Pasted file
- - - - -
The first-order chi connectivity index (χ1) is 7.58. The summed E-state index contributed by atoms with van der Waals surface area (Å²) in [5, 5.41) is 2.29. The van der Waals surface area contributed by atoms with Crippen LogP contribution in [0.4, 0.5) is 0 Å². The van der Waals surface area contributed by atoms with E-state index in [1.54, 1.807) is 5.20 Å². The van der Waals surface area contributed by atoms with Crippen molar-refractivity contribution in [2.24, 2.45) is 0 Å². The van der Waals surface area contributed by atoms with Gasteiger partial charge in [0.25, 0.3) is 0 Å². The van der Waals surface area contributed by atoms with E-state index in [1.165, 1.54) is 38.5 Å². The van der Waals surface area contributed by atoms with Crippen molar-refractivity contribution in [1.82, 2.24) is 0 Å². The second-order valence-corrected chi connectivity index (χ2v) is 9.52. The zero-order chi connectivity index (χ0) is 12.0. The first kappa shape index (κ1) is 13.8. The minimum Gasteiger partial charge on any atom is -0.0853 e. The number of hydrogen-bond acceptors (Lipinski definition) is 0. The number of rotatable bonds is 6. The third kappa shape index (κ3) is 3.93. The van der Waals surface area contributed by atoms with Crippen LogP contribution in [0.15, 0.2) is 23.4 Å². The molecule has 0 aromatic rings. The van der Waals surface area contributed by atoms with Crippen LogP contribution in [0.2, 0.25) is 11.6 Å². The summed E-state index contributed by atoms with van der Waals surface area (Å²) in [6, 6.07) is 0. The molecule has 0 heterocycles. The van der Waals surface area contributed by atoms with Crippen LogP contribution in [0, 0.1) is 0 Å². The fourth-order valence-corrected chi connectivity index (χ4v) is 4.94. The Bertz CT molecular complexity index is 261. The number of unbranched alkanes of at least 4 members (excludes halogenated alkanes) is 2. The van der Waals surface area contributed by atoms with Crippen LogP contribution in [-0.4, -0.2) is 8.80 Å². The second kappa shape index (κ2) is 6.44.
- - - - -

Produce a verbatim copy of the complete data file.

The first-order chi connectivity index (χ1) is 7.58. The summed E-state index contributed by atoms with van der Waals surface area (Å²) in [5, 5.41) is 2.29. The van der Waals surface area contributed by atoms with Crippen LogP contribution in [0.4, 0.5) is 0 Å². The van der Waals surface area contributed by atoms with E-state index in [1.54, 1.807) is 5.20 Å². The van der Waals surface area contributed by atoms with Crippen molar-refractivity contribution in [2.24, 2.45) is 0 Å². The van der Waals surface area contributed by atoms with Gasteiger partial charge in [0.25, 0.3) is 0 Å². The van der Waals surface area contributed by atoms with E-state index in [1.165, 1.54) is 38.5 Å². The van der Waals surface area contributed by atoms with Crippen molar-refractivity contribution in [1.82, 2.24) is 0 Å². The second-order valence-corrected chi connectivity index (χ2v) is 9.52. The zero-order chi connectivity index (χ0) is 12.0. The first kappa shape index (κ1) is 13.8. The minimum Gasteiger partial charge on any atom is -0.0853 e. The number of hydrogen-bond acceptors (Lipinski definition) is 0. The number of rotatable bonds is 6. The third kappa shape index (κ3) is 3.93. The van der Waals surface area contributed by atoms with Crippen LogP contribution in [0.15, 0.2) is 23.4 Å². The molecule has 0 aromatic rings. The van der Waals surface area contributed by atoms with Crippen LogP contribution in [0.2, 0.25) is 11.6 Å². The summed E-state index contributed by atoms with van der Waals surface area (Å²) in [6, 6.07) is 0. The molecule has 0 heterocycles. The van der Waals surface area contributed by atoms with Crippen LogP contribution in [0, 0.1) is 0 Å². The fourth-order valence-corrected chi connectivity index (χ4v) is 4.94. The Bertz CT molecular complexity index is 261. The number of unbranched alkanes of at least 4 members (excludes halogenated alkanes) is 2. The van der Waals surface area contributed by atoms with Crippen LogP contribution in [-0.4, -0.2) is 8.80 Å². The second kappa shape index (κ2) is 6.44.